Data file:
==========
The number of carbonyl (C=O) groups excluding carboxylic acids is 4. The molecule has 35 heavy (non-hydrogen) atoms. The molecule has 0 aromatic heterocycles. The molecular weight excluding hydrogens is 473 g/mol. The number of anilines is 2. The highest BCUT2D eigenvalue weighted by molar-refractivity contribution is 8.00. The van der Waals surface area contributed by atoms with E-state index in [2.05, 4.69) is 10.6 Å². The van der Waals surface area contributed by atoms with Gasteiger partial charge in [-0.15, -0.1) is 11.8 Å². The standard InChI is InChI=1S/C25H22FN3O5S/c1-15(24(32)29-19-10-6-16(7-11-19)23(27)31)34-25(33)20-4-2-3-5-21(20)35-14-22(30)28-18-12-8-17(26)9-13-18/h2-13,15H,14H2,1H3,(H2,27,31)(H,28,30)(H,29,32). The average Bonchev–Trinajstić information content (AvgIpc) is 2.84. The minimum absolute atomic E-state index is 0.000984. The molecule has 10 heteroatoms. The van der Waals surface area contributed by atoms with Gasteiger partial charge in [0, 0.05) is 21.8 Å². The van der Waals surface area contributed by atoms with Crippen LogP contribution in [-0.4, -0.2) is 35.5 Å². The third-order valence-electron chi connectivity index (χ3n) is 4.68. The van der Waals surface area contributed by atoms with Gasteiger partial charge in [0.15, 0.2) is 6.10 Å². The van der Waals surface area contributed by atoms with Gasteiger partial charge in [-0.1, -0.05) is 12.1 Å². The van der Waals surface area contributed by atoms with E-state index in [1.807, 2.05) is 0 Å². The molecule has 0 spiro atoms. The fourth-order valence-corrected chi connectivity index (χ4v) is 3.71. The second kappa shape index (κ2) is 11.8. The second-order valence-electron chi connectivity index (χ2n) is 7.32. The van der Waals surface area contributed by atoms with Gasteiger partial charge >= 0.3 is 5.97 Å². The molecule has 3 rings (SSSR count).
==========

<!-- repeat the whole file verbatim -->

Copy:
The number of carbonyl (C=O) groups excluding carboxylic acids is 4. The molecule has 35 heavy (non-hydrogen) atoms. The molecule has 0 aromatic heterocycles. The molecular weight excluding hydrogens is 473 g/mol. The number of anilines is 2. The highest BCUT2D eigenvalue weighted by molar-refractivity contribution is 8.00. The van der Waals surface area contributed by atoms with E-state index in [2.05, 4.69) is 10.6 Å². The van der Waals surface area contributed by atoms with Gasteiger partial charge in [-0.15, -0.1) is 11.8 Å². The standard InChI is InChI=1S/C25H22FN3O5S/c1-15(24(32)29-19-10-6-16(7-11-19)23(27)31)34-25(33)20-4-2-3-5-21(20)35-14-22(30)28-18-12-8-17(26)9-13-18/h2-13,15H,14H2,1H3,(H2,27,31)(H,28,30)(H,29,32). The average Bonchev–Trinajstić information content (AvgIpc) is 2.84. The minimum absolute atomic E-state index is 0.000984. The molecule has 10 heteroatoms. The van der Waals surface area contributed by atoms with Gasteiger partial charge in [0, 0.05) is 21.8 Å². The van der Waals surface area contributed by atoms with Crippen LogP contribution in [-0.4, -0.2) is 35.5 Å². The third-order valence-electron chi connectivity index (χ3n) is 4.68. The van der Waals surface area contributed by atoms with Gasteiger partial charge in [0.15, 0.2) is 6.10 Å². The van der Waals surface area contributed by atoms with Gasteiger partial charge in [-0.1, -0.05) is 12.1 Å². The van der Waals surface area contributed by atoms with E-state index in [1.807, 2.05) is 0 Å². The molecule has 0 spiro atoms. The fourth-order valence-corrected chi connectivity index (χ4v) is 3.71. The second kappa shape index (κ2) is 11.8. The second-order valence-electron chi connectivity index (χ2n) is 7.32. The van der Waals surface area contributed by atoms with Gasteiger partial charge >= 0.3 is 5.97 Å². The molecule has 3 rings (SSSR count).